Occasionally, I use this space to reflect on the passing of a notable musician or composer, someone whose contributions deserve to be remembered long after they're gone. Today, I want to talk about my friend Kit Gill, who lost her long, hard-fought battle with cancer on Monday. Kit wasn't a musician - in her younger days, she was a fashion model and editor - but I've never met anyone who cared more deeply about music, or was more generous towards those who made it.
Kit loved all of the arts: music, dance, fine art, fashion. But opera was her passion, and she was a regular presence at the Met, as well as opera houses around the world. (She boasted of having attended 26 consecutive Bayreuth Festivals, which is a lot even for Wagner fans.) If Kit enjoyed a particular production, you could bet on seeing her at every performance, including dress rehearsals.
In many ways, Kit was unapologetically old school. She had no cell phone, no computer: only a fax machine (!) and a landline. She would send me reviews the old fashioned way: by clipping them out of the paper edition of the Times and sending them snail mail. But, Kit was no fossil. She read widely, and pursued her own blend of radical (chic) politics, finding solidarity with everyone from Venezuelan President Hugo Chavez, to the Occupy Wall Street movement.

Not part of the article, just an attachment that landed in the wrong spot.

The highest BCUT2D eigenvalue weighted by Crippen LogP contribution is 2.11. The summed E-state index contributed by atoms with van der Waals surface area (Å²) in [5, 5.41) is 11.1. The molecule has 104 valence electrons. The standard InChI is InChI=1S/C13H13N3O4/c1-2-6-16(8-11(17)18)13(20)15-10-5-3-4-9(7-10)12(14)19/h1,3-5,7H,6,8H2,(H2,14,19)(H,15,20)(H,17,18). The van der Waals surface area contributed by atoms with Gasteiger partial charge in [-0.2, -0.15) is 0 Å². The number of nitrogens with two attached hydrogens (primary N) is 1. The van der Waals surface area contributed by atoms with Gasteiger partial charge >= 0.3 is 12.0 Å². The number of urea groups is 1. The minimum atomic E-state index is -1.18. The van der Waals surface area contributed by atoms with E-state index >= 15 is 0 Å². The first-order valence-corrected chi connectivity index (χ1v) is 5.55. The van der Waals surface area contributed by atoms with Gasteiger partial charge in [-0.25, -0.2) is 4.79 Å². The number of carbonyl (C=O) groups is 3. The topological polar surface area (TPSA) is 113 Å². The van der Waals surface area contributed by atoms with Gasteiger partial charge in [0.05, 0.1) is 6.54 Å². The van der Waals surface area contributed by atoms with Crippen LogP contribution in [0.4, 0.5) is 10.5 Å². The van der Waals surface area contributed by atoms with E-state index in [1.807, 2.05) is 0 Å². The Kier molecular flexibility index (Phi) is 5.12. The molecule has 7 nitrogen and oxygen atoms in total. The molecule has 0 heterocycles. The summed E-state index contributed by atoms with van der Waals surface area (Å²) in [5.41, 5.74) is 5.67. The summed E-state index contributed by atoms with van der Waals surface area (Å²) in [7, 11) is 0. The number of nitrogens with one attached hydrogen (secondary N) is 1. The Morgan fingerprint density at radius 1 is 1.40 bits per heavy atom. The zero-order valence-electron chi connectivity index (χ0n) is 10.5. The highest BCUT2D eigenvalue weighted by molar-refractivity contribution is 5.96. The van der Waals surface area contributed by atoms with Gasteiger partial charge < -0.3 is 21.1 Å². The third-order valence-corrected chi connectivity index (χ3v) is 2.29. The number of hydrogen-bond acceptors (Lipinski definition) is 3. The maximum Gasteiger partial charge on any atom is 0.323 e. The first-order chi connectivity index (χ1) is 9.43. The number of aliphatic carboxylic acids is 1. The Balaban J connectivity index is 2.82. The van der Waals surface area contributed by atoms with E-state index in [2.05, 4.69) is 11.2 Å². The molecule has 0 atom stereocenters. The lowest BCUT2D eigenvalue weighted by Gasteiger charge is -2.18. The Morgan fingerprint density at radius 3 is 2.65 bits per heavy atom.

Kit had hundreds of friends and thousands of stories that rivaled those of Forrest Gump. There was the time she had the entire Bolshoi Ballet over to her 1820's farmhouse in the Berkshires for a vodka-fueled party after their performance at the Pillow. There were the late nights singing karaoke in SoHo with René Pape. Or weekends spent hanging out at Max's Kansas City with her friend Bobby Short. Or how the billionaire Edgar Bronfman - whom Kit dated after her divorce - would fly up to the Berkshires and land his helicopter on her croquet lawn.
Improbably, I fell into Kit's rarefied circle of friends. We met in 2011 at a reception hosted by the Wagner Society - of which she was Vice President - at a restaurant near Lincoln Center celebrating the Met's new (and, according to Kit, loathsome) Ring cycle. I'm not entirely sure what Kit saw in me - perhaps she was excited at the prospect of recruiting someone who wasn't in their 70's, or wearing plastic horns. Before long, I was paying Kit regular visits at her richly decorated apartment on 5th Avenue, where she alternated between serving me glasses of wine (she didn't drink herself) and fighting to keep her dogs Happy and Nikki off of the upholstery.